Business Intelligence software is a large and rapidly evolving marketplace. This guide has focused on the shift that has been underway for a number of years as spending moves away from report-centric, IT-led deployments to discovery-centric purchases by business units. The emergence of data discovery and visualization tools that enable business units to solve specific business problems, as well as the emergence of cloud BI, have started to contest the position of the enterprise BI platform vendors—who are now fast followers of these trends. The major enterprise vendors like Cognos and SAP are releasing their own cloud and discovery products in response to this shift.
But just as important is the embryonic field of big data, which is poised to disrupt the BI market a great deal more in the coming years. Much of the excitement around big data has been futuristic and speculative, and there is no shortage of discussions about “the internet of things” and the massive proliferation of data as more and more physical devices are connected to the Internet. But it would be a mistake to dismiss this as hype. The open-source Hadoop database, designed for storing unstructured data, has already created a technology ecosystem around it, which has developed largely independently of the traditional vendors who are now rushing to integrate this technology. IDC predicts that the big data market will grow at 26.2% compound annual growth through 2018 to reach $41.52 billion.3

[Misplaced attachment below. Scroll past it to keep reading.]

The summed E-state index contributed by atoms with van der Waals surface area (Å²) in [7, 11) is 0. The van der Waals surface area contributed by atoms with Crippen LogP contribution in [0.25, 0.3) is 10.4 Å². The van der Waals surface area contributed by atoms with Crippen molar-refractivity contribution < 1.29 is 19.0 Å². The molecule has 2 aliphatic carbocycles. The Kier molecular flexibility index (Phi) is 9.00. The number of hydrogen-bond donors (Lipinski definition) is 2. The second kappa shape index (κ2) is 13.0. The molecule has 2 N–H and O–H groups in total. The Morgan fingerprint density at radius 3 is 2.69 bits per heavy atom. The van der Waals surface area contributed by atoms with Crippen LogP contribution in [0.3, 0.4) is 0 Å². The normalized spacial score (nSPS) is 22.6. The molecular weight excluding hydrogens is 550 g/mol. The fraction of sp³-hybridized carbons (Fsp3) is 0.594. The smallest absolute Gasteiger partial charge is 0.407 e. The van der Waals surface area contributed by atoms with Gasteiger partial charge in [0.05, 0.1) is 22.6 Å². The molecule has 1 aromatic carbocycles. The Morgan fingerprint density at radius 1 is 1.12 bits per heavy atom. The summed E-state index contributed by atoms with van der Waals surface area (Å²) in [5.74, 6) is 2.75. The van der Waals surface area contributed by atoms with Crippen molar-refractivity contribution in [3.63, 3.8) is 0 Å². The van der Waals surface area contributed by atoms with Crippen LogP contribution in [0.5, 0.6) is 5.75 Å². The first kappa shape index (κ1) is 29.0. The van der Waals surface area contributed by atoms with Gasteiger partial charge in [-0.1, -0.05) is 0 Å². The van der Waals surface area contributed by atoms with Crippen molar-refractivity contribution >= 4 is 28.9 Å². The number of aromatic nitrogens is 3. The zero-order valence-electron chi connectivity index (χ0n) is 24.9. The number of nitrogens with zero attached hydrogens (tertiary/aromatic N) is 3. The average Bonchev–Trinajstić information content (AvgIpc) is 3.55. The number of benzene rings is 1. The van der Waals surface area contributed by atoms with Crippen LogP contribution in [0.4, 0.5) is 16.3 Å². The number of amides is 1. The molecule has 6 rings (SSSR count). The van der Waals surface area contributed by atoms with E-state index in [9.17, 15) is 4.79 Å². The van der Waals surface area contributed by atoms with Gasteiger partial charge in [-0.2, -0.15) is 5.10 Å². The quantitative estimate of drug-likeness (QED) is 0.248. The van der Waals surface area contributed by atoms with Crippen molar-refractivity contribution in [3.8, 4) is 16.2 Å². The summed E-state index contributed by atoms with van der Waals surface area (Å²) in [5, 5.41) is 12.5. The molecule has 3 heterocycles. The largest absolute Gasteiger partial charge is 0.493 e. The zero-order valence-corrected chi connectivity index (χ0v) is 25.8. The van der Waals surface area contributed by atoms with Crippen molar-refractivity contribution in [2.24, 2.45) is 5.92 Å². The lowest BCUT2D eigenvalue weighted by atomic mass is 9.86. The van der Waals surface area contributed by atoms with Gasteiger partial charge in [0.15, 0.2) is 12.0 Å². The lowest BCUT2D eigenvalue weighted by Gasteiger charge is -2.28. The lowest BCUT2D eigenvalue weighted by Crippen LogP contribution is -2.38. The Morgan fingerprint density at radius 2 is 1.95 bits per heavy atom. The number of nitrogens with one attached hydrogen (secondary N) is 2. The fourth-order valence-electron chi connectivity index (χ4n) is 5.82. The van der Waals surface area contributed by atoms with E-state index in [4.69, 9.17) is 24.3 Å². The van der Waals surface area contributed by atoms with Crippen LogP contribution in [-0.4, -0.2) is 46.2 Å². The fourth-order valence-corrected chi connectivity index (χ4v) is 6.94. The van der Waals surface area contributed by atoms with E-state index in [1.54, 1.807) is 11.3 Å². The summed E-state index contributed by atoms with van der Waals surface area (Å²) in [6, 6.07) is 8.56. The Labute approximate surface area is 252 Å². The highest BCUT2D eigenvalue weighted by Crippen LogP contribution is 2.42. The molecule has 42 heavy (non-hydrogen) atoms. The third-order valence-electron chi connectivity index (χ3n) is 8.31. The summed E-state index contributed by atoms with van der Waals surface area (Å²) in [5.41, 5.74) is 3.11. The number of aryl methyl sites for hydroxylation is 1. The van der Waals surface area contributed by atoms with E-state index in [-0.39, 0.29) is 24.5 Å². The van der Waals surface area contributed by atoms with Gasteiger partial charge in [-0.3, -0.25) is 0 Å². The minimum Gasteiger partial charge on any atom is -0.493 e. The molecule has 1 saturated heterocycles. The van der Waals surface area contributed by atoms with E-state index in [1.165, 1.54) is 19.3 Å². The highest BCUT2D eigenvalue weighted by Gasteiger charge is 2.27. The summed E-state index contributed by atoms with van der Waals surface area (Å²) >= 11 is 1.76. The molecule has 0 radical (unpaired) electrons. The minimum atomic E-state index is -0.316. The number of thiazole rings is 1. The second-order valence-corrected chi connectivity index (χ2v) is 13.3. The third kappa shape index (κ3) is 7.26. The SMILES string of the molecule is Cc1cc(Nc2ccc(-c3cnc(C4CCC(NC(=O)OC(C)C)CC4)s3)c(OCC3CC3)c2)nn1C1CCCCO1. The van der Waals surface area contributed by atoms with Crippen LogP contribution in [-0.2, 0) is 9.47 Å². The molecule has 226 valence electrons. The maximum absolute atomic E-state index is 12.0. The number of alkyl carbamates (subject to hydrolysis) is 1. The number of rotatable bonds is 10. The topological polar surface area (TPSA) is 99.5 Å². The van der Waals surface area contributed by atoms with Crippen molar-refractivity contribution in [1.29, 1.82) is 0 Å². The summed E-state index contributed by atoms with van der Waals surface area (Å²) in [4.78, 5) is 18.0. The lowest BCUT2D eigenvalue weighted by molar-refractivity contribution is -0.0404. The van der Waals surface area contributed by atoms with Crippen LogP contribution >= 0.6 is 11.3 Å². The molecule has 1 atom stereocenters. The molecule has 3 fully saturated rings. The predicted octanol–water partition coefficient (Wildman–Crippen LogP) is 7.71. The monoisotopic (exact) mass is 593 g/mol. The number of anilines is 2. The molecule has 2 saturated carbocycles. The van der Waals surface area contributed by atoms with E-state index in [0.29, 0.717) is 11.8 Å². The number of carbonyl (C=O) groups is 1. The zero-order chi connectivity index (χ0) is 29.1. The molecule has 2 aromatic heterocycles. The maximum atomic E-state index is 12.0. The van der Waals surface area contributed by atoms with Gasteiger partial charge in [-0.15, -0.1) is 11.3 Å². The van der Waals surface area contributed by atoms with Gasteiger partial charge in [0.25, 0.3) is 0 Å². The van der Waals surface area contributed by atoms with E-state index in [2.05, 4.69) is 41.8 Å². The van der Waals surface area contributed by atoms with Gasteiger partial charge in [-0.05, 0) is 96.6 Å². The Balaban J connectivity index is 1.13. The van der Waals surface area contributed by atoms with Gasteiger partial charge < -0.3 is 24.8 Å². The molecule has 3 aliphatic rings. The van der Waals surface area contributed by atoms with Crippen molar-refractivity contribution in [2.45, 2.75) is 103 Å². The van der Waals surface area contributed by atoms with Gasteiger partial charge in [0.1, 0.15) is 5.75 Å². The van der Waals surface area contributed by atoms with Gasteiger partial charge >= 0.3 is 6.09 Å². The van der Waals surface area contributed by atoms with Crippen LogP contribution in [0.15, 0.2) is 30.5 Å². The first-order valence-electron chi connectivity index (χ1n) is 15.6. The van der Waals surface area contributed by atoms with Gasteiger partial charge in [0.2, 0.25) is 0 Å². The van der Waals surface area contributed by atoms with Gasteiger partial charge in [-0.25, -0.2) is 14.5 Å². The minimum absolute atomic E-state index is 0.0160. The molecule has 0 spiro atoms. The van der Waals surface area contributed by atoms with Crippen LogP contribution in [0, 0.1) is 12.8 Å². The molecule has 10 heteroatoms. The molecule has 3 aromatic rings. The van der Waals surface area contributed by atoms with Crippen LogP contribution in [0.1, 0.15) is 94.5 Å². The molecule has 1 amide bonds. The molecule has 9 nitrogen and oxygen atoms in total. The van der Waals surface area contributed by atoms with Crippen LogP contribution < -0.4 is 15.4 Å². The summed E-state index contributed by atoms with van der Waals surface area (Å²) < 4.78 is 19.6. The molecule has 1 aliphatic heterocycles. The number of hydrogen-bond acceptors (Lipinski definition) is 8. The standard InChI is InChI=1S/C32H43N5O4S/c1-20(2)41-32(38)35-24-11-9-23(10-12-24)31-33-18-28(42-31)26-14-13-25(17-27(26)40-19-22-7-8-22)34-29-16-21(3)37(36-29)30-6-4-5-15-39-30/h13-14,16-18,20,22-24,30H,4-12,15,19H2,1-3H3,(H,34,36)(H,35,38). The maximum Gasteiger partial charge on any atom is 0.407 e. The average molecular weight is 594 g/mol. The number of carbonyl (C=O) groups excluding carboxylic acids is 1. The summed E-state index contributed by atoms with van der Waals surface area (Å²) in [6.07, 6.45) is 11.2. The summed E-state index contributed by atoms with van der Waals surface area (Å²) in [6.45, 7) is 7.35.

One of the most obvious indications of renewed interest in the BI arena is the sheer quantity of new entrants challenging the incumbents with newer, often more user-friendly technology, and also with the amount of capital being raised by these new entrants:
- Domo, founded by the ex-CEO of Omniture, raised $125m in February of 2014.
- New entrant ThoughtSpot raised $30m in a series B in June 2014. The product is not generally available yet.
- New entrant Looker raised a $16m Series A round in August 2014.
- Another newcomer, Tidemark, raised an additional $13m in August 2014.
The two big cloud vendors have also been raising money:
- GoodData raised $25.7m in October 2014, bringing the total raised to $101.2m, with an eye toward a potential IPO in 2016.
- Birst raised $38m in August 2013, bringing the total they have raised to $84m.
This is undoubtedly a very hot market in the midst of upheaval and change.